29 april 2012| News article
XMLHolland Olympics Code Challenge 2012
Are you able to build an Olympics search application using XML standards like XQuery and RDF/XML?
What is the challenge?
Develop a Semantic search application against which random search queries about the London 2012 Olympics can be executed. It must be implemented in principal with XML(-related) standards like XQuery, XForms, XSLT, XPath (or a mix of them).
Part of the challenge is finding appropriate data. Only Open data encoded in RDF/XML (OWL/Topic Maps) or any other XML-encoding (at time of entering the system) is allowed. The total size of the data is limited to 10 Gb at maximum, measured in its original uncompressed XML format.
The jury will judge and score all submissions, and select a top 3 out of them. These contestants will be given the opportunity to enter a live ‘battle’ at the XML Amsterdam 2012 conference. The host will pose a number of questions which all participants of the battle will try to answer as fast as possible. The person that gives most first answers, wins not only the battle, but also the challenge.
Using existing query languages (like SPARQL) is preferred, but not required.
What can I win?
The top 3 contestants will be granted free access to the XML Amsterdam 2012 conference, which takes place at September 19th, 2012.
The winner of the battle will get rewarded additionally:
· Free entrance to a leading International XML Conference
· A beautiful certificate
· The honorable title of “XML Developer 2012”
What do the judges expect?
W3C claims that “XQuery is a standardized language for combining documents, databases, Web pages and almost anything else”, and “XQuery is replacing proprietary middleware languages and Web Application development languages”. (http://www.w3.org/XML/Query/)
Given the fact XQuery itself originates from query languages like Quilt and SQL, it makes sense to apply it to large volumes of content. There are also plenty extensions to extend its functionality with for instance full-text search capabilities.
This is your opportunity to show us how well one can build a heavy search application with amongst others XQuery.
Using other programming languages besides XQuery is allowed,. The goal is a solution based entirely on open standards.
We will judge the entries on the application of the standards, the code and performance. The application should provide an intuitive search interface, that helps to find the answers as quickly as possible. The looks of the interface will count for bonus points.The data that is being used will be validated for its size limits, and for being Open Data. Care for getting the application up and running from scratch will give bonus points too.
What should I deliver?
Turn in your solution consisting of the source code, (links to) the data, and instructions that will enable the judges to using your program. Binary data (image, video) sound alongside XML/RDF (OWL/Topic Maps) is allowed.
Entrants will receive a more detailed briefing after they registered for the code challenge completion.
When should I deliver?
Register yourself at & send in submissions to firstname.lastname@example.org September 1st, 2012
Who are the judges?
The panel consists of experts with a proven track record in the open standards community. For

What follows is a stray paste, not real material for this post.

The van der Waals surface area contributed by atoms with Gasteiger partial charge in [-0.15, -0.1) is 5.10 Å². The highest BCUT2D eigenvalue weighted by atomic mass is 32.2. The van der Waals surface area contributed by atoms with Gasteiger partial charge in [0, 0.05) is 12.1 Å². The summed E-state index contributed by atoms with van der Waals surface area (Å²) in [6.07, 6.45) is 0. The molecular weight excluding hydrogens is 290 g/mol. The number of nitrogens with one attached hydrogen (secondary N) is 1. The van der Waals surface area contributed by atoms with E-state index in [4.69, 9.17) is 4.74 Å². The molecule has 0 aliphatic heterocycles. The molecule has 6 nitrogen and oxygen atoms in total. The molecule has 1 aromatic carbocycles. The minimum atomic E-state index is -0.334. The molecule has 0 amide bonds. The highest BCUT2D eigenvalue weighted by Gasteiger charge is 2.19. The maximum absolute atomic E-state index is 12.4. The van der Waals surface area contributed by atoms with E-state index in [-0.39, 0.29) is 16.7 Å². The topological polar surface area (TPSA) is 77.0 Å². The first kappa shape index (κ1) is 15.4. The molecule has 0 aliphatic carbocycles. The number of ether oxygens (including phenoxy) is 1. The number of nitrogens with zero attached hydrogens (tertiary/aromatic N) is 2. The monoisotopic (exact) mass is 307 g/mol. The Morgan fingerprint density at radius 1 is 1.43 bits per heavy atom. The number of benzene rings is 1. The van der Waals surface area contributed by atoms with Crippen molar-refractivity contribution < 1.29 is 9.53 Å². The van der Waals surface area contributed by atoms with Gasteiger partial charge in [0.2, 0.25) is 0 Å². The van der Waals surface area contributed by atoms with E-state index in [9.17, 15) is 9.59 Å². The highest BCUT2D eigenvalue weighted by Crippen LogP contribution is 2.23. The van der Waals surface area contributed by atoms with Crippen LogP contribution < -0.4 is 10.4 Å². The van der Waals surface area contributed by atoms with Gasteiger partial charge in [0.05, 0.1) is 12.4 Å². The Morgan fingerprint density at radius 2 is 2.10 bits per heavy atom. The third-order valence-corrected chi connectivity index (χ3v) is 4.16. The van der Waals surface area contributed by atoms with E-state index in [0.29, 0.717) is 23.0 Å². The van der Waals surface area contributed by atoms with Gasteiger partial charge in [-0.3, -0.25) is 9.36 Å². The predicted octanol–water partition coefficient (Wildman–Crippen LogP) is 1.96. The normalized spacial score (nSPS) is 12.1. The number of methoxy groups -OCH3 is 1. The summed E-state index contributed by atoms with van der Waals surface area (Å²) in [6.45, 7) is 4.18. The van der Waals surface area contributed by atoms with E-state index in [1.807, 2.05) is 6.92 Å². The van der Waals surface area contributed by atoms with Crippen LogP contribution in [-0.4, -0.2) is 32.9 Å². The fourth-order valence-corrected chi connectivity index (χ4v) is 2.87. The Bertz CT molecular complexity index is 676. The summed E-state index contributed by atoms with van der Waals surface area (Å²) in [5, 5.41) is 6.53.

XMLHolland Code Challenge 2012, the following people will be your judges:
· Michael Kay, the editor of the W3C XSLT specification, and is a member of the XQuery and XML Schema Working Groups. He is the developer of the Saxon XSLT, XQuery, and XML Schema processor.
· Geert Josten, senior developer at Dayon, last year’s winner of the Code Challenge
· Irsan Widarto, co-founder and CTO of X-Hive, now Director of XML Engineering at EMC
· Theun Fleer, developer at Incentro
· …Gabriel Hopmans
02 april 2012| News article
To increase and broaden participation in its activities, W3C announces today a new startup membership level for small organizations new to W3C. Organizations are eligible for the new level depending on their size (10 or fewer employees) and annual revenues. This new level is available for the first two years of Membership. Please see the startup level description on the W3C website for details and more information about eligibility. Please contact email@example.com if you have any questions.Paul Baan
02 april 2012| News article
The HTML Working Group has published ten updated working drafts:
- the HTML5 specification
- HTML5: Edition for Web Authors
- HTML5 differences from HTML4
- HTML+RDFa 1.1
- HTML Microdata
- HTML Canvas 2D Context
- HTML5: Techniques for providing useful text alternatives
- Polyglot Markup: HTML-Compatible XHTML Documents
- HTML to Platform Accessibility APIs Implementation Guide
- HTML: The Markup Language
There is a comprehensive list of the changes made to the HTML5 spec since publication of the previous HTML Working Draft (May 2011). Most of the changes are fine-tuning refinements rather than major new additions, in keeping with the progress of the specification toward greater stability, and transitioning toward an upcoming Candidate Recommendation draft.Paul Baan
23 februari 2012| News article
Erik Siegel is a well-known person within the Dutch XML community. Besides being the driving force behind a markup language for theater plays, he also has a blog where he infrequently posts on XML related subjects. His lastest post is on his experiences with XQuery. As he states, it is ease to understand (especially with an XPath background), but XQuery still hase some quirks. He discusses the quirks in detail on his blog, which is open for comments.
Have a look at http://xatapult.wordpress.com/!Paul Baan
16 februari 2012| XML article
Cross-pollination, ER, and Pigs wearing Lipstick
XMLPrague is great in so many ways, it...
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